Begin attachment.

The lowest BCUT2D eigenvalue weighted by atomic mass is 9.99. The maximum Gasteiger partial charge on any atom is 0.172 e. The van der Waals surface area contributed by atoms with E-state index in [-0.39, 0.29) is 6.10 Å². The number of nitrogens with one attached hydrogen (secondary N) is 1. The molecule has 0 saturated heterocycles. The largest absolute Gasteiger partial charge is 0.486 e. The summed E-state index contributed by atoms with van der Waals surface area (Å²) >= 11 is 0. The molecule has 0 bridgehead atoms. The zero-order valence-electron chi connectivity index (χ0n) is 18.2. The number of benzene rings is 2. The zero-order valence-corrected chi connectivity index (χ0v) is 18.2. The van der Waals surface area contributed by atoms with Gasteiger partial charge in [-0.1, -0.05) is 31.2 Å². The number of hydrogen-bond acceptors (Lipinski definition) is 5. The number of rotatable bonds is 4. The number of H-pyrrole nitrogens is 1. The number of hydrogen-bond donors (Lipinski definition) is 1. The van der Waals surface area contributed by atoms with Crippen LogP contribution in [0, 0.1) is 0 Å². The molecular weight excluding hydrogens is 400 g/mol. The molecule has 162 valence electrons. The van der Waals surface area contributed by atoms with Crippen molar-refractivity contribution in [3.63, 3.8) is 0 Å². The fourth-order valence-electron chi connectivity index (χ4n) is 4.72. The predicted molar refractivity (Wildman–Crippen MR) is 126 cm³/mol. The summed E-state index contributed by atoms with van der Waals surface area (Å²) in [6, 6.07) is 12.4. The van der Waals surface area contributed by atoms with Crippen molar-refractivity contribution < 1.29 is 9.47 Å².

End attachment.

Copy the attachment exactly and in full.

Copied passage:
The lowest BCUT2D eigenvalue weighted by atomic mass is 9.99. The maximum Gasteiger partial charge on any atom is 0.172 e. The van der Waals surface area contributed by atoms with E-state index in [-0.39, 0.29) is 6.10 Å². The number of nitrogens with one attached hydrogen (secondary N) is 1. The molecule has 0 saturated heterocycles. The largest absolute Gasteiger partial charge is 0.486 e. The summed E-state index contributed by atoms with van der Waals surface area (Å²) >= 11 is 0. The molecule has 0 bridgehead atoms. The zero-order valence-electron chi connectivity index (χ0n) is 18.2. The number of benzene rings is 2. The zero-order valence-corrected chi connectivity index (χ0v) is 18.2. The van der Waals surface area contributed by atoms with Gasteiger partial charge in [-0.1, -0.05) is 31.2 Å². The number of hydrogen-bond acceptors (Lipinski definition) is 5. The number of rotatable bonds is 4. The number of H-pyrrole nitrogens is 1. The number of hydrogen-bond donors (Lipinski definition) is 1. The van der Waals surface area contributed by atoms with Crippen LogP contribution in [0, 0.1) is 0 Å². The molecular weight excluding hydrogens is 400 g/mol. The molecule has 162 valence electrons. The van der Waals surface area contributed by atoms with Crippen molar-refractivity contribution in [3.63, 3.8) is 0 Å². The fourth-order valence-electron chi connectivity index (χ4n) is 4.72. The predicted molar refractivity (Wildman–Crippen MR) is 126 cm³/mol. The summed E-state index contributed by atoms with van der Waals surface area (Å²) in [6, 6.07) is 12.4. The van der Waals surface area contributed by atoms with Crippen molar-refractivity contribution < 1.29 is 9.47 Å².